The dead mouse, or mice, that Lennie carried around with him in the novel 'Of Mice and Men' is an important image, all the more so because mice are actually mentioned in the title of the novel by John Steinbeck. It refers to 'the best laid plans of mice and men' that too often go wrong from the poem (although he too 'borrowed' the phrase) by Robert Burns. One of the messages it portrays is the sad, pathetic dreams that the men share of getting out of their labor-camp bondage situation of the Depression and becoming land-owners and free men themselves.
Learning-challenged Lennie still continues to pet the soft mice even after they are dead showing his lack of understanding about the concept of death and decay which mirrors his lack of understanding of the unavailbilty of the dream and of the consequences of his rough well-meaning actions.
One of the conflicts between Lennie and George revolved around Lennie carrying a dead mouse in his pocket. Lennie carried it with him because he liked to pet it. The fact that the mouse had died did little to take away from the enjoyment Lennie had through petting the creature.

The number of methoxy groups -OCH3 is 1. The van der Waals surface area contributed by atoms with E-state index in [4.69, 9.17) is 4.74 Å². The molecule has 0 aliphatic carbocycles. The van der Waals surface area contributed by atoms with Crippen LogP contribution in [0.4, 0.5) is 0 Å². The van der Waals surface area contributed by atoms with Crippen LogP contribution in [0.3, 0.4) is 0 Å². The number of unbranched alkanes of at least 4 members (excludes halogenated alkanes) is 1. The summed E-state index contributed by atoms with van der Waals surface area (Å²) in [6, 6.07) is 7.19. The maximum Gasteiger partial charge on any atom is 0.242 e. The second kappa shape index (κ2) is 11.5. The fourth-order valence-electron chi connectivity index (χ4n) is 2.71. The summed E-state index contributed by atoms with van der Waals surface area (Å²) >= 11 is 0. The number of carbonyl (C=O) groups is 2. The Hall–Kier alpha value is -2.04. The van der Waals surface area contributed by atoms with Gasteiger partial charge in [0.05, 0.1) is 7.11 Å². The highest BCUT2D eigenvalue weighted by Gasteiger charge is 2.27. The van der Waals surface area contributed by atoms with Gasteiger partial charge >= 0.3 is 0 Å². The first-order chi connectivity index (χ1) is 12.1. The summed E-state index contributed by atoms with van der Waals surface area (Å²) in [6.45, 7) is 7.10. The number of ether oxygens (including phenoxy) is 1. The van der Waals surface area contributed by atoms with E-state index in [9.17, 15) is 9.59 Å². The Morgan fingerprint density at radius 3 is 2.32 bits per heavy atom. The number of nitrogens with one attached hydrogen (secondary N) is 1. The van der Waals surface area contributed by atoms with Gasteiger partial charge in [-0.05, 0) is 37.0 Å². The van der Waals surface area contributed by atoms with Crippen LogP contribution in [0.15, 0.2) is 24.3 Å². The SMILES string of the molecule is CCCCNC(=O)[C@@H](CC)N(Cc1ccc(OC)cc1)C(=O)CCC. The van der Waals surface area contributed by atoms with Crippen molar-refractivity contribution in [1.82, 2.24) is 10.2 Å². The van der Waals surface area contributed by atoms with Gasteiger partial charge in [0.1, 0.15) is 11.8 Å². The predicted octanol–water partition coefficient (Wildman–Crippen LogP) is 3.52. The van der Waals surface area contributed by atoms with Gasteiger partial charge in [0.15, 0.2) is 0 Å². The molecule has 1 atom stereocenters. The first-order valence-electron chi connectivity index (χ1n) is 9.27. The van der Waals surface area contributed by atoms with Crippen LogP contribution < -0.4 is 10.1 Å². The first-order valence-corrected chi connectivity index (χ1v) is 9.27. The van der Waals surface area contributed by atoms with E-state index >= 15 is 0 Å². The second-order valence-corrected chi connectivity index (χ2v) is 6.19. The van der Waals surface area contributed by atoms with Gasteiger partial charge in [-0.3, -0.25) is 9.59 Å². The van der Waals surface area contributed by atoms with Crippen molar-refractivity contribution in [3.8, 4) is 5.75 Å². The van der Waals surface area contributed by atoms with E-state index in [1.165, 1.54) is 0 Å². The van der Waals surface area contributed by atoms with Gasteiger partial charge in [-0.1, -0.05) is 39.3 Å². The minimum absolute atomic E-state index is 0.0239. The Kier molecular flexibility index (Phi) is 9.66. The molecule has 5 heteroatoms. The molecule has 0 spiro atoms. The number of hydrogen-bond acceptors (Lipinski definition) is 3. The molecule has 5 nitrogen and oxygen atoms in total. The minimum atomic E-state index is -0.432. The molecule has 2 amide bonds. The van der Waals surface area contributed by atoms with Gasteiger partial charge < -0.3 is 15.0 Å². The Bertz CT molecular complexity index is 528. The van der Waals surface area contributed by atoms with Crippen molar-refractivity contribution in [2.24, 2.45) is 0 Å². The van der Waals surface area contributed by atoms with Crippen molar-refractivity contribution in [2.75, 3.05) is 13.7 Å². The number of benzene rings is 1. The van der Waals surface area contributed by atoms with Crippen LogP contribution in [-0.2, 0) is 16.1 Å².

In Of Mice and Men, Lennie, a mentally disabled man, has a fascination with "soft things." To satisfy this urge to pet soft objects he would always carry around a dead mouse in his pocket. This angers George and he forces Lennie to throw it out. Later in the novel Lennie has the opportunity to be around Slim's puppies. Slim gives Lennie one of the puppies and allows him to pet it as much as he wants. When the puppy nips Lennie, he accidentally kills it, by using his super strength. Due to Lennie's mental disability he is not aware of his own strength which ultimately causes him to kill all of the "soft things" he likes to touch. (Ex: mice, Curley's wife's hair, and the puppy)